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The UN rights agency and the National Human Rights Commission of Thailand (NHRC) have pointed out that an increasing use of DNA tests to combat the Deep South insurgency may constitute racial discrimination against Muslims.

The Committee on the Elimination of Racial Discrimination under the UN Office of the High Commissioner for Human Rights (OHCHR) on Monday, 29 June 2015, released a communication which was made to the Thai government regarding the collection of DNA samples from persons suspected of involvement in Muslim insurgent groups in the restive southern border provinces.

The UN letter to the Thai government pointed out that security officers in the three southern border provinces of Yala, Pattani, and Narathiwat have increasingly used arbitrary DNA sample collection as a way to counter the southern unrest.  

The UN said that it received a report that on 3 April 2015, officers from the Royal Thai Army 16th Special Task Force together with police from Mueang Yala Police Station, and members of the Yala Volunteer Defence Corps conducted a search of the Seletan Cultural Centre, aka BUMI, and attempted to conduct a search of the offices of the Association of Women for Peace in Southern Border Provinces, aka PERWANI, in the province.

The report alleged that security officers intimidated eight male high school students who were members of BUMI and forced the students to sign a document giving their consent to providing DNA samples.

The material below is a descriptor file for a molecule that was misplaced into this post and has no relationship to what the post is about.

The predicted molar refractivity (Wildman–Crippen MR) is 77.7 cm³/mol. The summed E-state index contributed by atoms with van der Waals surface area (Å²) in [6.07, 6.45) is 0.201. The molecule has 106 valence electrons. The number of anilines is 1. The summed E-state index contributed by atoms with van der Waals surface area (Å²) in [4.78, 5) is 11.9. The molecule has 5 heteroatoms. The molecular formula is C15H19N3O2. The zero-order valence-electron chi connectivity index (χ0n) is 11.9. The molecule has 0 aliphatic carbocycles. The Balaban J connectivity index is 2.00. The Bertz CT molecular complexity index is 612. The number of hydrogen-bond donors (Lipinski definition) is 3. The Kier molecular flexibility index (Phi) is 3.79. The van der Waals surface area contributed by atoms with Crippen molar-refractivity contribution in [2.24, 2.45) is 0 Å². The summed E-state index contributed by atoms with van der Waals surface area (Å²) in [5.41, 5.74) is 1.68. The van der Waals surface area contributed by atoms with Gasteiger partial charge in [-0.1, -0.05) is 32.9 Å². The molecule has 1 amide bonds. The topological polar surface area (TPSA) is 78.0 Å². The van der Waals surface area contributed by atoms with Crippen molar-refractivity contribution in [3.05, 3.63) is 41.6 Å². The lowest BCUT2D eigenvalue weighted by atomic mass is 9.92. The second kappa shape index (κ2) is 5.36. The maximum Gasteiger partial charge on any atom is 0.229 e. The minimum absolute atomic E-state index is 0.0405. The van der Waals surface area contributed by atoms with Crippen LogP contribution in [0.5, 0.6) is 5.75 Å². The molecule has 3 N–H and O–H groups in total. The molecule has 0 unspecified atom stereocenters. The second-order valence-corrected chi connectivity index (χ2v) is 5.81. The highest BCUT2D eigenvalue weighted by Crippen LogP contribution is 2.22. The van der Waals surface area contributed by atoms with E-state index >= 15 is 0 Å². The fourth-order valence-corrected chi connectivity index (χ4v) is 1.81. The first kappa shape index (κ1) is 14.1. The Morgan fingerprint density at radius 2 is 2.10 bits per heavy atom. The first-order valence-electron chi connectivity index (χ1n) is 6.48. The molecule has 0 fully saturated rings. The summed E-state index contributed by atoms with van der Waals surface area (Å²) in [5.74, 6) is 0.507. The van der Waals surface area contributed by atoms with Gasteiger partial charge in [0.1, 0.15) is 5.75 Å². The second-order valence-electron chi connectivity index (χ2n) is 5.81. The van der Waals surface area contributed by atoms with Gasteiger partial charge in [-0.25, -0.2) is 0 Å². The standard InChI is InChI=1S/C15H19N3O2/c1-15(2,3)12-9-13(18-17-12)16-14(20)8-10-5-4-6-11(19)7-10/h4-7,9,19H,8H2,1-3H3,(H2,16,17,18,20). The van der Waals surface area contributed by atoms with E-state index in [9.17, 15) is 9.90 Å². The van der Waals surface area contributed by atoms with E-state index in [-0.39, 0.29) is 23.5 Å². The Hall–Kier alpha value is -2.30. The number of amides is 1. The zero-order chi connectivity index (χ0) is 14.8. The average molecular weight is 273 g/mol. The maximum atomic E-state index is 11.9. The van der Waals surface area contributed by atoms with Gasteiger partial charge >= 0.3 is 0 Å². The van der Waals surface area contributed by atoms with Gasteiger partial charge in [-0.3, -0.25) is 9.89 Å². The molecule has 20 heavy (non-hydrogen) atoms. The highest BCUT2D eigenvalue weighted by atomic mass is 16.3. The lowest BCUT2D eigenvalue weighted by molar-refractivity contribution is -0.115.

It is also reported that in 2012 security officers collected DNA samples from Malay Muslims from the southern border provinces for reasons connected to their ethnicity.

According to the UN letter, the arbitrary collection of DNA samples and the intimidation of the Muslim population in southern Thailand, if verified, amount to racial discrimination and are against the International Convention on the Elimination of All Forms of Racial Discrimination (ICEAFRD).

“The Committee is particularly concerned about the reported collection of DNA samples from young people without adequate prior consultation or their explanation,” stated the UN letter.  

The UN requested the Thai government to respond to the communication on 31 October 2015.

Similar to the UN, the National Human Rights Commission of Thailand (NHRC) on 20 April 2015 issued a report on the use of DNA tests on Muslim people in the region.

The report pointed out that although the Thai Criminal Procedure Code and martial law imposed in the three restive southern provinces give security officers the authority to collect evidence of insurgent suspects if deemed necessary, the procedures by which DNA samples are usually obtained are derogatory to human rights and the dignity of individuals.

“The sub-committee of the NHRC in the southern border provinces sees that the authorities can only perform searches on the outer physical features, but the examination and collection of DNA samples of certain age-group populations [the youth] cannot be done because it violates human rights,” stated the NHRC report.

According to Reuters, the police chief in the southern border provinces told the media that DNA samples of more than 40,000 people in the region have now been collected to facilitate the arrest and prosecution of southern insurgent suspects.

The Muslim Attorney Centre (MAC) in Pattani Province stated that the number of security-related charges this year will exceed that of 2014 because 22 people were already charged in the first four months of 2015, partially as a result of the use of DNA evidence, Reuters reported.

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